26 Songs, 2 Hours 33 Minutes

EDITORS’ NOTES

While Grace Jones' career encompasses several successful phases, fans new and old continue to return to the music she made at the Nassau-based Compass Point Studios in the early '80s. The Bahamian recording facility (owned by Island Records CEO Chris Blackwell) was Jones’ home base from 1980 to 1982, and everything she recorded there is on this superlative collection. Jones served as an ideal frontwoman for The Compass Point All Stars, the studio’s mostly Jamaican house band. They were looking to push the musical principles of reggae into the future, while Jones was a born futurist looking to reconnect with her Jamaican roots. While this collection boasts such definitive works as “Slave to the Rhythm,” “Pull Up to the Bumper," and “My Jamaican Guy,” the dub versions are equally essential to any understanding of the Compass Point ethos. Who else but Jones could have led this formidable group of Jamaicans to make a dub cover of “She’s Lost Control,” originally recorded by the doomed Manchester punk outfit Joy Division? Perhaps because of the tropical backdrop, the songs seem shaped by a deep conviction in musical voodoo.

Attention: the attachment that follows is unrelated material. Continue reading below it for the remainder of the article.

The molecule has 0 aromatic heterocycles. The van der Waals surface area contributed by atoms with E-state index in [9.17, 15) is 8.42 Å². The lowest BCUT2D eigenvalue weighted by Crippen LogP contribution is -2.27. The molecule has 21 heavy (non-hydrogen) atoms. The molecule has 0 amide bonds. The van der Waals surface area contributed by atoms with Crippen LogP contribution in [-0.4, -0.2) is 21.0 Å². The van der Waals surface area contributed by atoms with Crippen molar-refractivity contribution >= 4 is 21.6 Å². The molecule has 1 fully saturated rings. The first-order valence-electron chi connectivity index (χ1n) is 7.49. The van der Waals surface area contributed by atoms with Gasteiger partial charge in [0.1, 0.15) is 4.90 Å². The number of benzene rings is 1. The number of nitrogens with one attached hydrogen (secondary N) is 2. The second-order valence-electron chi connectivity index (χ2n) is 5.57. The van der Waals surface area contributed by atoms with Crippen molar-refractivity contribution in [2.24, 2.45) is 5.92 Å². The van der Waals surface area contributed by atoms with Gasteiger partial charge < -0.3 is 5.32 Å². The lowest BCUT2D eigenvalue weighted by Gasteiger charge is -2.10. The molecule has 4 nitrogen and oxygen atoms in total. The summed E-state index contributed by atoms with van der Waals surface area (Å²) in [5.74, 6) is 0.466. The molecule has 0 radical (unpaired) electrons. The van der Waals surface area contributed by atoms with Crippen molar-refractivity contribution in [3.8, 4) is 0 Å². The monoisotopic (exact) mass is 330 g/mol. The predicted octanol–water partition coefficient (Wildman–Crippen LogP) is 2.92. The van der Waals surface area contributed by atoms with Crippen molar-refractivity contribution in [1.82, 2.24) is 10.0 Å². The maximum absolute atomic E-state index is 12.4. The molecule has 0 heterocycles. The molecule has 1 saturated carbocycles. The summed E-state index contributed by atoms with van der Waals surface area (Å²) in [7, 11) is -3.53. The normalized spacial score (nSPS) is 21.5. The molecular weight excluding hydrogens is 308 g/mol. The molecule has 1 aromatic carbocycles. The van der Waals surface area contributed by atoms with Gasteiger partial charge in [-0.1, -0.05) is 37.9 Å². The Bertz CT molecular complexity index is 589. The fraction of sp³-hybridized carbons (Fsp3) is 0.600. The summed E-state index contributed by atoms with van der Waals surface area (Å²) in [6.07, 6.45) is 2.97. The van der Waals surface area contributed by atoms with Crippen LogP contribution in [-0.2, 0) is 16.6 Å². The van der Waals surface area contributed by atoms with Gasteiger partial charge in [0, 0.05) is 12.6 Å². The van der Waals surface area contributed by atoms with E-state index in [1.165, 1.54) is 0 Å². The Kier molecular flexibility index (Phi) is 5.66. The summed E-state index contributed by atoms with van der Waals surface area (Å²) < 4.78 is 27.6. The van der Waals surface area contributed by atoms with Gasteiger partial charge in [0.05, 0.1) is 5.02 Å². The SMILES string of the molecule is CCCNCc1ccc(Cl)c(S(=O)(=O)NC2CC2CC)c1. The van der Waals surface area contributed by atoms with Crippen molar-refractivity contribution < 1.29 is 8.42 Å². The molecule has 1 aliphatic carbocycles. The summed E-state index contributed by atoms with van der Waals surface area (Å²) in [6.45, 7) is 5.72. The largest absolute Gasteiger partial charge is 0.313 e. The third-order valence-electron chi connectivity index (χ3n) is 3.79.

EDITORS’ NOTES

While Grace Jones' career encompasses several successful phases, fans new and old continue to return to the music she made at the Nassau-based Compass Point Studios in the early '80s. The Bahamian recording facility (owned by Island Records CEO Chris Blackwell) was Jones’ home base from 1980 to 1982, and everything she recorded there is on this superlative collection. Jones served as an ideal frontwoman for The Compass Point All Stars, the studio’s mostly Jamaican house band. They were looking to push the musical principles of reggae into the future, while Jones was a born futurist looking to reconnect with her Jamaican roots. While this collection boasts such definitive works as “Slave to the Rhythm,” “Pull Up to the Bumper," and “My Jamaican Guy,” the dub versions are equally essential to any understanding of the Compass Point ethos. Who else but Jones could have led this formidable group of Jamaicans to make a dub cover of “She’s Lost Control,” originally recorded by the doomed Manchester punk outfit Joy Division? Perhaps because of the tropical backdrop, the songs seem shaped by a deep conviction in musical voodoo.

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